The Day That Went Missing

“Cumulatively powerful … brutally honest … a memoir of real truth and heartbreaking emotional heft.” Andrew Holgate, The Sunday Times

On a family summer holiday in Cornwall in 1978, Nicholas and his brother Richard are jumping in the waves. Suddenly, Nicholas is out of his depth. He isn’t, and then he is. He drowns.

Richard and his other brothers don’t attend the funeral, and incredibly the family return immediately to the same cottage – to complete the holiday, to carry on. They soon stop speaking of the catastrophe. Their epic act of collective denial writes Nicky out of the family memory.

Nearly forty years later, Richard Beard is haunted by the missing grief of his childhood, and sets out on a pain-staking investigation to rebuild Nicky’s life, and ultimately to recreate the precise events on the day of the accident. Who was Nicky? Why did the family react as they did? And what actually happened?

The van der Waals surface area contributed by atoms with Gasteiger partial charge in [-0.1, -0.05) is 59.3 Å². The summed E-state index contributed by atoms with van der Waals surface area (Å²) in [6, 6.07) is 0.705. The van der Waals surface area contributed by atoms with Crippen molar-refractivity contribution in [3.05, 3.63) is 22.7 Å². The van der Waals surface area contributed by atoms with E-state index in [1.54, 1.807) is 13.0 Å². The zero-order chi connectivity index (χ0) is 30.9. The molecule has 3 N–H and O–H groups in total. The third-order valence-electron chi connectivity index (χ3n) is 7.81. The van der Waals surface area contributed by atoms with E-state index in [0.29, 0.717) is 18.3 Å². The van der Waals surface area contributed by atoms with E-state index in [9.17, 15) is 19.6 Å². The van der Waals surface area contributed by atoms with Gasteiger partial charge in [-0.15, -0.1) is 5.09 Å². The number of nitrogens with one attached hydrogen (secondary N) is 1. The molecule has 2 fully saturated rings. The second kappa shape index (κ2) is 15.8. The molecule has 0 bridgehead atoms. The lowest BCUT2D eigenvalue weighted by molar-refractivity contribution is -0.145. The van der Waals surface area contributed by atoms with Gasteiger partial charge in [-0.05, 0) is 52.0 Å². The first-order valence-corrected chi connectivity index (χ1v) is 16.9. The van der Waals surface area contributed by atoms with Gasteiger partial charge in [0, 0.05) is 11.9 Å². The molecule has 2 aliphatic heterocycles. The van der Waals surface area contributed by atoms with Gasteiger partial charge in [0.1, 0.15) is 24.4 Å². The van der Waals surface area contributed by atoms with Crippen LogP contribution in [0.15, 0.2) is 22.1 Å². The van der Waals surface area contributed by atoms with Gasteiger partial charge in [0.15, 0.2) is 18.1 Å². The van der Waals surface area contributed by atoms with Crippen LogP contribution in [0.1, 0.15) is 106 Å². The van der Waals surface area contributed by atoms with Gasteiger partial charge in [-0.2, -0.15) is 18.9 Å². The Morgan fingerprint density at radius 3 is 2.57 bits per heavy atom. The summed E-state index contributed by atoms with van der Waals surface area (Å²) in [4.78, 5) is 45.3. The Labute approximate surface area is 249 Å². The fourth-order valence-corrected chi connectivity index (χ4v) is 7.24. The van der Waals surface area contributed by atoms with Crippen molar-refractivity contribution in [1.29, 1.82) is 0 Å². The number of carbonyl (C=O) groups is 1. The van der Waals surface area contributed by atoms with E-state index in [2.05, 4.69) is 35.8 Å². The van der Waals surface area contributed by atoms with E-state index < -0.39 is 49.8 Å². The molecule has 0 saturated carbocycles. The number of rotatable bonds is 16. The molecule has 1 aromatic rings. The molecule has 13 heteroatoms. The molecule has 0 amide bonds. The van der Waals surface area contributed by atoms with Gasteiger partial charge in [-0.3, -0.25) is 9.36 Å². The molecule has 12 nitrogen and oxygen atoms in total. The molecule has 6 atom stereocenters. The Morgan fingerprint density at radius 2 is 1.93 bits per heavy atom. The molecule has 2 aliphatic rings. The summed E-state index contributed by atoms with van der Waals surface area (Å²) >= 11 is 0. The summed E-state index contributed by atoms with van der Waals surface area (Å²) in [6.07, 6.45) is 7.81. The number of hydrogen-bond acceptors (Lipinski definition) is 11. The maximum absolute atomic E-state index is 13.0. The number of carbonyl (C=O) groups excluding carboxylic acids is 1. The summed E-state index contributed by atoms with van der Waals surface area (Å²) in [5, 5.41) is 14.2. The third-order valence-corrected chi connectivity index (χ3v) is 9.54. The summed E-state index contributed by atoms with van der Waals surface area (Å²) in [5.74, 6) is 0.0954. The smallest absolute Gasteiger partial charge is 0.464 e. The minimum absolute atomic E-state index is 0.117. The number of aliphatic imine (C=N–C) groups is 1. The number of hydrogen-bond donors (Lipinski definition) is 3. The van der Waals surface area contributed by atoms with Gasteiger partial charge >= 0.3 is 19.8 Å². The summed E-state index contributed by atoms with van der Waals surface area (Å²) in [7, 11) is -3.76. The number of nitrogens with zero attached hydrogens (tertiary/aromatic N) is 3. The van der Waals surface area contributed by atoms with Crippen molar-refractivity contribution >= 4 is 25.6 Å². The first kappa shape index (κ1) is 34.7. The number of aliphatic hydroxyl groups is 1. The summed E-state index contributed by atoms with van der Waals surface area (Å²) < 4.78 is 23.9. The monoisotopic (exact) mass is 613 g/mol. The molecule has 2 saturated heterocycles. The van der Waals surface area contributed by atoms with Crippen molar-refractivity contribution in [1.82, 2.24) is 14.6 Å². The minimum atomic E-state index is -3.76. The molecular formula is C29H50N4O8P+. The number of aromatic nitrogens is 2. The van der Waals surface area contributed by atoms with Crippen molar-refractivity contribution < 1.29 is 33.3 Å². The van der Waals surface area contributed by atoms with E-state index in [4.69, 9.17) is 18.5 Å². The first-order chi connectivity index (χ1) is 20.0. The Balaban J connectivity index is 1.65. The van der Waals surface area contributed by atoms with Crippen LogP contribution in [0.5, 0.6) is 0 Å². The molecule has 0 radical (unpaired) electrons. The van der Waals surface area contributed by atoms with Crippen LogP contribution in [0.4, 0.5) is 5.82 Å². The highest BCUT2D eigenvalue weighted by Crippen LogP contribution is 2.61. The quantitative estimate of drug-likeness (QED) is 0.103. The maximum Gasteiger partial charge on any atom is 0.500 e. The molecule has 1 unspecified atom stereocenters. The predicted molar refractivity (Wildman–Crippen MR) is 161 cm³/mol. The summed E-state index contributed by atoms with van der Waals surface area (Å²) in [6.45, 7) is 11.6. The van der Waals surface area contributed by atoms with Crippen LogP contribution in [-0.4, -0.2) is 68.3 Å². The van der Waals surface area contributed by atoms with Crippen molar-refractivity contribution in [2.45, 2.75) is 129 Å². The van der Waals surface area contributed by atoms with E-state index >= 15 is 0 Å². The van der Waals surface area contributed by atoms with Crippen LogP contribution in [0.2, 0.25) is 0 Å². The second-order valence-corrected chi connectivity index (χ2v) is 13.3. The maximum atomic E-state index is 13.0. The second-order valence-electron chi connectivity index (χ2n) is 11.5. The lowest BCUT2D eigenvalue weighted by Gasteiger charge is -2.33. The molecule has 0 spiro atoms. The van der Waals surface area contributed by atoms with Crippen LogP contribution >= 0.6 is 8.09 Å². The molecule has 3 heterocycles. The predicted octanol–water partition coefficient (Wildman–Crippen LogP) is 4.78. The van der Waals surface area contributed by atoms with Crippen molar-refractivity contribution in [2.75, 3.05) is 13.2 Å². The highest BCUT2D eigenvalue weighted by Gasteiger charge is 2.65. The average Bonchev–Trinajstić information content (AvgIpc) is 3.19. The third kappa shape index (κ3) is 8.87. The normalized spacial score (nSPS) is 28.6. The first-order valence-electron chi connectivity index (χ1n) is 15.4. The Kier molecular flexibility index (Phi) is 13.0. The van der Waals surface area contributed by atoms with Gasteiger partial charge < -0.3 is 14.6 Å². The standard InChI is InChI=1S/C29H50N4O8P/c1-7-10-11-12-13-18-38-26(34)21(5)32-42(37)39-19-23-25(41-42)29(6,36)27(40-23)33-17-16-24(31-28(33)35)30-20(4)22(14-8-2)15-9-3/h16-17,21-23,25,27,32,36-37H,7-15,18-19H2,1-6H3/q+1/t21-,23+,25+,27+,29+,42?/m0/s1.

“A book of consistent astonishments … Beard is one of our most accomplished authors, and this is perhaps his most readerly book, in that it is all about decoding and deciphering, interpreting and imagining. But it is also just stricken.” Stuart Kelly, The Scotsman

“A monument to the power of literature … a wonderful memoir but also a salvage operation in which he writes himself back into life. His book deserves to stand on the same shelf as William Fiennes’s The Music Room, as a remarkable homage to a lost brother.” Nicholas Shakespeare, The Spectator

“An absorbing, unsettling and at times painfully difficult read … an important examination of grief and denial and the huge damage caused by the idea that feelings and emotions are something best packed away and ignored.’ Charlotte Heathcote, Daily Express

“A touching, painful disquisition on memory and forgetting and the tendrils that tie us to the past.’ Caroline Moorehead, Guardian

“This captivating book, both heart-rending and jaw-dropping, unfolds like a detective story.” Brian Viner, Daily Mail

“This memoir breaks all the rules. It’s brimful of anger and guilt, fails to deliver an uplifting ending and opens with a death … This is the stuff of true grieving and remorse, the acid peel of genuine soul-searching, whose sting few of us are capable of bearing. And it sings.” Marina Benjamin, New Statesman